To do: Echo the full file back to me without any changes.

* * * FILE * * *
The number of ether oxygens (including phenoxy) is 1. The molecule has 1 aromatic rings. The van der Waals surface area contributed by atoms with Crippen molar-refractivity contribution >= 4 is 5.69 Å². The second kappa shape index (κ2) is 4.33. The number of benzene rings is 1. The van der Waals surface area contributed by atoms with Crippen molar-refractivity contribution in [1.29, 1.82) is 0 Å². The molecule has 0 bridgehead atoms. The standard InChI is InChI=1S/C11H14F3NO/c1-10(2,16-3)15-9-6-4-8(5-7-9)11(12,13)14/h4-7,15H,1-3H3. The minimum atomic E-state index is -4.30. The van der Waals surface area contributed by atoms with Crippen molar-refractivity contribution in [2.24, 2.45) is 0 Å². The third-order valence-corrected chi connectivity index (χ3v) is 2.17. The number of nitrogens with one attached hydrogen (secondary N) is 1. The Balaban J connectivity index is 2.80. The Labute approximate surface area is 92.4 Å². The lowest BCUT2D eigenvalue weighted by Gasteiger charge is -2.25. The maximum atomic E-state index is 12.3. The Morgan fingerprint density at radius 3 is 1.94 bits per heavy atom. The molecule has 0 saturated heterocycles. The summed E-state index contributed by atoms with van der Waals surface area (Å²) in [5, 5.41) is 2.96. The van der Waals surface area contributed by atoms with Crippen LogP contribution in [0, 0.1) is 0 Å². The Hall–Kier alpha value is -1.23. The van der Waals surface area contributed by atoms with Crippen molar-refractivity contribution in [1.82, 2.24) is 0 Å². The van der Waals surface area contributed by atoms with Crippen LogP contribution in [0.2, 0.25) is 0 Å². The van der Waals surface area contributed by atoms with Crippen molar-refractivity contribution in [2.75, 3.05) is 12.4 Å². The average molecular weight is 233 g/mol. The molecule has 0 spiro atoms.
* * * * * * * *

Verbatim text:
The number of ether oxygens (including phenoxy) is 1. The molecule has 1 aromatic rings. The van der Waals surface area contributed by atoms with Crippen molar-refractivity contribution >= 4 is 5.69 Å². The second kappa shape index (κ2) is 4.33. The number of benzene rings is 1. The van der Waals surface area contributed by atoms with Crippen molar-refractivity contribution in [1.29, 1.82) is 0 Å². The molecule has 0 bridgehead atoms. The standard InChI is InChI=1S/C11H14F3NO/c1-10(2,16-3)15-9-6-4-8(5-7-9)11(12,13)14/h4-7,15H,1-3H3. The minimum atomic E-state index is -4.30. The van der Waals surface area contributed by atoms with Crippen molar-refractivity contribution in [2.24, 2.45) is 0 Å². The third-order valence-corrected chi connectivity index (χ3v) is 2.17. The number of nitrogens with one attached hydrogen (secondary N) is 1. The Balaban J connectivity index is 2.80. The Labute approximate surface area is 92.4 Å². The lowest BCUT2D eigenvalue weighted by Gasteiger charge is -2.25. The maximum atomic E-state index is 12.3. The Morgan fingerprint density at radius 3 is 1.94 bits per heavy atom. The molecule has 0 saturated heterocycles. The summed E-state index contributed by atoms with van der Waals surface area (Å²) in [5, 5.41) is 2.96. The van der Waals surface area contributed by atoms with Crippen LogP contribution in [0, 0.1) is 0 Å². The Hall–Kier alpha value is -1.23. The van der Waals surface area contributed by atoms with Crippen molar-refractivity contribution in [1.82, 2.24) is 0 Å². The van der Waals surface area contributed by atoms with Crippen LogP contribution in [0.2, 0.25) is 0 Å². The van der Waals surface area contributed by atoms with Crippen molar-refractivity contribution in [2.75, 3.05) is 12.4 Å². The average molecular weight is 233 g/mol. The molecule has 0 spiro atoms.